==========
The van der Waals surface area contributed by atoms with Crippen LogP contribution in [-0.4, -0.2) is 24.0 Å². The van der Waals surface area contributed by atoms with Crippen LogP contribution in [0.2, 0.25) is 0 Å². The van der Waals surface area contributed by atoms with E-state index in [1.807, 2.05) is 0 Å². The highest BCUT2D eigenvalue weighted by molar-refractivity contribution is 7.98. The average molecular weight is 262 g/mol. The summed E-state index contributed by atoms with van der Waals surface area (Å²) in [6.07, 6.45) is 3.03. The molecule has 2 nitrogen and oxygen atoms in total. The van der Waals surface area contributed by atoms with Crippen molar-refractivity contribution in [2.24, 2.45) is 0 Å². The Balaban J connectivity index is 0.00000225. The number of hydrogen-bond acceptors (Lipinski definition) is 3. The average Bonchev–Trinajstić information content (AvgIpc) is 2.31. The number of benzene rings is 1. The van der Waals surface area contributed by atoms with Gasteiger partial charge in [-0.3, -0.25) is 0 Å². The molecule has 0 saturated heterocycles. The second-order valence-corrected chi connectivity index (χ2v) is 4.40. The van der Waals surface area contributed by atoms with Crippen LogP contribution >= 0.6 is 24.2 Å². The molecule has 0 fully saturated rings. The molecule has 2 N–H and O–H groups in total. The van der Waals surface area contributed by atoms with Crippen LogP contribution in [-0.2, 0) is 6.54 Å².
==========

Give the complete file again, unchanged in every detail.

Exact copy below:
The van der Waals surface area contributed by atoms with Crippen LogP contribution in [-0.4, -0.2) is 24.0 Å². The van der Waals surface area contributed by atoms with Crippen LogP contribution in [0.2, 0.25) is 0 Å². The van der Waals surface area contributed by atoms with E-state index in [1.807, 2.05) is 0 Å². The highest BCUT2D eigenvalue weighted by molar-refractivity contribution is 7.98. The average molecular weight is 262 g/mol. The summed E-state index contributed by atoms with van der Waals surface area (Å²) in [6.07, 6.45) is 3.03. The molecule has 2 nitrogen and oxygen atoms in total. The van der Waals surface area contributed by atoms with Crippen molar-refractivity contribution in [2.24, 2.45) is 0 Å². The Balaban J connectivity index is 0.00000225. The number of hydrogen-bond acceptors (Lipinski definition) is 3. The average Bonchev–Trinajstić information content (AvgIpc) is 2.31. The number of benzene rings is 1. The van der Waals surface area contributed by atoms with Gasteiger partial charge in [-0.3, -0.25) is 0 Å². The molecule has 0 saturated heterocycles. The second-order valence-corrected chi connectivity index (χ2v) is 4.40. The van der Waals surface area contributed by atoms with Crippen LogP contribution >= 0.6 is 24.2 Å². The molecule has 0 fully saturated rings. The molecule has 2 N–H and O–H groups in total. The van der Waals surface area contributed by atoms with Crippen LogP contribution in [-0.2, 0) is 6.54 Å².